As I mentioned the other day, my mother saved a few of my most precious items in a memory book. As I looked through the book again this past week, I was amazed at everything she’d saved. I found pictures, certificates, spelling tests and one fascinating piece of memorabilia: My Y-Indian Guide patch.
This one piece of nylon brought back so many painful memories. For those of you unfamiliar with the racial stereotyping and cultural hatred that occurred as I grew up, I will take a moment to fill you in on the scene in the ’70’s.
The country was at war trying to stop the Communists, rock music was giving a voice to the angst of the nation’s youth, drugs were everywhere, and Pollack jokes were all the rage. John Wayne was an American hero and the Lone Ranger was saving the west. Little boys played cowboys and Indians and the cowboys were always good and the Indians always wanted to kill someone.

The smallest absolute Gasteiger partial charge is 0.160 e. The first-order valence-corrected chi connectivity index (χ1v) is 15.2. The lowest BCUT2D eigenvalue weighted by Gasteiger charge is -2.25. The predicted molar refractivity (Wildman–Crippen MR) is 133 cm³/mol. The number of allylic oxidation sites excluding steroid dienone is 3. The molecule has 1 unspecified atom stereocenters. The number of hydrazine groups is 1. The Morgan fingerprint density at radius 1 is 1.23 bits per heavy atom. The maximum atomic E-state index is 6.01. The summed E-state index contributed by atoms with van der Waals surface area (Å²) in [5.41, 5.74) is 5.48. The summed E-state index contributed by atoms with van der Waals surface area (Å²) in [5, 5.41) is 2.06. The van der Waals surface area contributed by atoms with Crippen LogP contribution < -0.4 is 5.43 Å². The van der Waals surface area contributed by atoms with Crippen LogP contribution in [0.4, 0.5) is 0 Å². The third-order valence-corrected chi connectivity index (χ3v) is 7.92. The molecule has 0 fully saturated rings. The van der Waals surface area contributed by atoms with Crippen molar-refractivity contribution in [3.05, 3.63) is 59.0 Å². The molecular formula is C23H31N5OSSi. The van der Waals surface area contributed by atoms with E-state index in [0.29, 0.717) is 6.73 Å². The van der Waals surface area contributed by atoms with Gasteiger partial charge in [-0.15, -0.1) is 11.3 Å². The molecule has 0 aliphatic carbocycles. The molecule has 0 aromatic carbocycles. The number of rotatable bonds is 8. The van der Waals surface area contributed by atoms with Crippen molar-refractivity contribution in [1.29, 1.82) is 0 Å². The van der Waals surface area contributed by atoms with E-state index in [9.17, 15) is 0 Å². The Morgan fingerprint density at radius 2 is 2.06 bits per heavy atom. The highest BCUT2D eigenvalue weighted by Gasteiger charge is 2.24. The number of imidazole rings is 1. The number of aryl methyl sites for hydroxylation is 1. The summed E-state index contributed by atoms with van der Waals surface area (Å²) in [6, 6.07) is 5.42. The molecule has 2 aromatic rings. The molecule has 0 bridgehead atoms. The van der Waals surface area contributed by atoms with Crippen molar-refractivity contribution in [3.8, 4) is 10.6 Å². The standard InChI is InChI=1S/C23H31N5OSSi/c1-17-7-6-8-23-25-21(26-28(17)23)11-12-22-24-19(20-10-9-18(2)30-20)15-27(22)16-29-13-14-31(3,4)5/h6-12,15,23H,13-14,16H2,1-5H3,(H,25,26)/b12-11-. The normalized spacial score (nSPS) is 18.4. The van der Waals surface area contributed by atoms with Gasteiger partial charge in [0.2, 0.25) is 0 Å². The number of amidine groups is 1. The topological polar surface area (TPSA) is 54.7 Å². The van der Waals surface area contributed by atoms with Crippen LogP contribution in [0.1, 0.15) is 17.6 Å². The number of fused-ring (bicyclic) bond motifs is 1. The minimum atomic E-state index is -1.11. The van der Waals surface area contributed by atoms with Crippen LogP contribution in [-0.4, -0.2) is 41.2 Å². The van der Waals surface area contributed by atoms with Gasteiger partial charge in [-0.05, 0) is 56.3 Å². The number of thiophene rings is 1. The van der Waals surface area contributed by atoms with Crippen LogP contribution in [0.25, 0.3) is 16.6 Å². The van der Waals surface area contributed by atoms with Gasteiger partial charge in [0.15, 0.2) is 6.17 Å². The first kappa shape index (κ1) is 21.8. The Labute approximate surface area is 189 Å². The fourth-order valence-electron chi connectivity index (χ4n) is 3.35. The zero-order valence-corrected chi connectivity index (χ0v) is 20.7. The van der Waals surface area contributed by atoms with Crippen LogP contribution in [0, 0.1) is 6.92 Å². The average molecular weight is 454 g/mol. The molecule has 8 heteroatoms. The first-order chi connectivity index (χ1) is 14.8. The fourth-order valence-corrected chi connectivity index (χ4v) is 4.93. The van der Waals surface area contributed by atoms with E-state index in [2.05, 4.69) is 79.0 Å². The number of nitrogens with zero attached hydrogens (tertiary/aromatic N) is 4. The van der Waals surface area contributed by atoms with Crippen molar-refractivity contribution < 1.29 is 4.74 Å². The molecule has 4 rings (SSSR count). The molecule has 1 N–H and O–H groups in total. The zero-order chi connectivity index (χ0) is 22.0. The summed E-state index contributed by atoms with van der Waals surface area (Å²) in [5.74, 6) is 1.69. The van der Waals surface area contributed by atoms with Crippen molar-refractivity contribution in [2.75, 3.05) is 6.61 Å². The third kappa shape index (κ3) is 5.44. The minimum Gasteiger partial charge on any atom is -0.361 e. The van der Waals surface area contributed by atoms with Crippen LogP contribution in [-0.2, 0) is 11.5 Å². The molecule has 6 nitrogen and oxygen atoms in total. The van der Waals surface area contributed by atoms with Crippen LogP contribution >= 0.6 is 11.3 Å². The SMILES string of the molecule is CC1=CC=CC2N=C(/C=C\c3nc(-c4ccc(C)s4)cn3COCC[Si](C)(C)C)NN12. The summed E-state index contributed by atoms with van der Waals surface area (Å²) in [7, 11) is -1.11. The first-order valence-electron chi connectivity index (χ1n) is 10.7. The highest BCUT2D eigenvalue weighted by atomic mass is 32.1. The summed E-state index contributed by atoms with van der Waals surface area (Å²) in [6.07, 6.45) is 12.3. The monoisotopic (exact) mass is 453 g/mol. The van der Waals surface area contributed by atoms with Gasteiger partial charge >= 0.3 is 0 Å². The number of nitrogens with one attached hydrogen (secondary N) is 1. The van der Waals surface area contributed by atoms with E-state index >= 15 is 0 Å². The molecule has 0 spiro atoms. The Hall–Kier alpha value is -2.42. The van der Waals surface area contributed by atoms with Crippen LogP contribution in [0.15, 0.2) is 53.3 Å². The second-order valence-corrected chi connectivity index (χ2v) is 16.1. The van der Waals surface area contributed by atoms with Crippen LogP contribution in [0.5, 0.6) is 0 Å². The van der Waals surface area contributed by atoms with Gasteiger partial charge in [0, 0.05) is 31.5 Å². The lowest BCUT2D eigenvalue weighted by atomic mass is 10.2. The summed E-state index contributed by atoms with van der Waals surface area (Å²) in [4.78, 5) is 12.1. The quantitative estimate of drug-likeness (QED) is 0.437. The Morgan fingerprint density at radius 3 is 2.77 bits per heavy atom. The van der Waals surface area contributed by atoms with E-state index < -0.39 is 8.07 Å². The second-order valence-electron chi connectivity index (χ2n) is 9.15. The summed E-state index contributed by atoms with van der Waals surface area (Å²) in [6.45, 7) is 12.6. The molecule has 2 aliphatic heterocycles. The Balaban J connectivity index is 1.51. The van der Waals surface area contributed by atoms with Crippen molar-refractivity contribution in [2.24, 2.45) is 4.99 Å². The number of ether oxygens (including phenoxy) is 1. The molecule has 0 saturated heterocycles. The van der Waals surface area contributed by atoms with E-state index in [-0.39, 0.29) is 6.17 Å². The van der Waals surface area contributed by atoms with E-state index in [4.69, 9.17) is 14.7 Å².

Yes, this is the hotbed of unrest that bred this bad, bad boy. I’ll admit it. I was a Y-Indian. I’m not proud of it. But I must come clean to move on to Step 3 in my cultural sensitivity program.
The Y-Indian Guide brought together fathers and sons one night a week and forced them to do things together, like work leather and learn how to build fires that didn’t smoke. Like cub scouts, it provided a place for boys to learn from their older guides the xenophobic, homophobic patterns of generations before. Unlike scouts, it provided the opportunity to wear really cool headgear and was centered around movie-based Indian stereotypes. We wore face paint during the exciting ceremonies and chanted “woo-woo” as we beat drums. The program survives to this day but gets a little push back from Native Americans who feel that the paleface is mocking them.
Looking back, they may have a valid point. Now on to Step 3.